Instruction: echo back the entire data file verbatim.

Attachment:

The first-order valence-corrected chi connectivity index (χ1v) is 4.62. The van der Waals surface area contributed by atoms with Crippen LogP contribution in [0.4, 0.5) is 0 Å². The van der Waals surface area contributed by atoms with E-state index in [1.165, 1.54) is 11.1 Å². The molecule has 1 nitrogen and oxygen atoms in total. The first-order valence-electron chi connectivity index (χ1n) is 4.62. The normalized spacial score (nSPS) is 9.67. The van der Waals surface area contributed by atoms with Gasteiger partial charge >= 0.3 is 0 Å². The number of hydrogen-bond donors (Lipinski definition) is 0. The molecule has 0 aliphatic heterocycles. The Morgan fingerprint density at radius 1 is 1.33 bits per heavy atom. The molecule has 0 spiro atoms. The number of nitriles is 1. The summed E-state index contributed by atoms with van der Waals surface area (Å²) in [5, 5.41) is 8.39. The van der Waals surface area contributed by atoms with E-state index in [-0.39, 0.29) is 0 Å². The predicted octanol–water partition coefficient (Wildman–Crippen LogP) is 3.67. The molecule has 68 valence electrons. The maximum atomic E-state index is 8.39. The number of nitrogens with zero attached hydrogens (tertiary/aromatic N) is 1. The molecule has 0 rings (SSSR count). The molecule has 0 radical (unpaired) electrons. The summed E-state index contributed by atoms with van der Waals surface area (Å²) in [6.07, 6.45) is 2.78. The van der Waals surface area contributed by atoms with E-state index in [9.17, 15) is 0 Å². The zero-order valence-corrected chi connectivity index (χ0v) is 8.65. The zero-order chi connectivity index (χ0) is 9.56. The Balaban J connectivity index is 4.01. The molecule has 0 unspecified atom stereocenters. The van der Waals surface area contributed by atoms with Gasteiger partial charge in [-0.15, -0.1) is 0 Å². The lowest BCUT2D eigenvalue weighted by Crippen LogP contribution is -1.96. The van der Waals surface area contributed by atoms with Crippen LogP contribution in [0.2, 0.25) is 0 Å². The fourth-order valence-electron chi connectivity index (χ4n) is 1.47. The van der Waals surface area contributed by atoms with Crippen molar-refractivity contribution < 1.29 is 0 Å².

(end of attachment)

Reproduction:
The first-order valence-corrected chi connectivity index (χ1v) is 4.62. The van der Waals surface area contributed by atoms with Crippen LogP contribution in [0.4, 0.5) is 0 Å². The van der Waals surface area contributed by atoms with E-state index in [1.165, 1.54) is 11.1 Å². The molecule has 1 nitrogen and oxygen atoms in total. The first-order valence-electron chi connectivity index (χ1n) is 4.62. The normalized spacial score (nSPS) is 9.67. The van der Waals surface area contributed by atoms with Gasteiger partial charge >= 0.3 is 0 Å². The number of hydrogen-bond donors (Lipinski definition) is 0. The molecule has 0 aliphatic heterocycles. The Morgan fingerprint density at radius 1 is 1.33 bits per heavy atom. The molecule has 0 spiro atoms. The number of nitriles is 1. The summed E-state index contributed by atoms with van der Waals surface area (Å²) in [5, 5.41) is 8.39. The van der Waals surface area contributed by atoms with E-state index in [-0.39, 0.29) is 0 Å². The predicted octanol–water partition coefficient (Wildman–Crippen LogP) is 3.67. The molecule has 68 valence electrons. The maximum atomic E-state index is 8.39. The number of nitrogens with zero attached hydrogens (tertiary/aromatic N) is 1. The molecule has 0 rings (SSSR count). The molecule has 0 radical (unpaired) electrons. The summed E-state index contributed by atoms with van der Waals surface area (Å²) in [6.07, 6.45) is 2.78. The van der Waals surface area contributed by atoms with E-state index in [9.17, 15) is 0 Å². The zero-order valence-corrected chi connectivity index (χ0v) is 8.65. The zero-order chi connectivity index (χ0) is 9.56. The Balaban J connectivity index is 4.01. The molecule has 0 unspecified atom stereocenters. The van der Waals surface area contributed by atoms with Gasteiger partial charge in [-0.15, -0.1) is 0 Å². The lowest BCUT2D eigenvalue weighted by Crippen LogP contribution is -1.96. The van der Waals surface area contributed by atoms with Crippen LogP contribution in [0.2, 0.25) is 0 Å². The fourth-order valence-electron chi connectivity index (χ4n) is 1.47. The van der Waals surface area contributed by atoms with Crippen molar-refractivity contribution < 1.29 is 0 Å².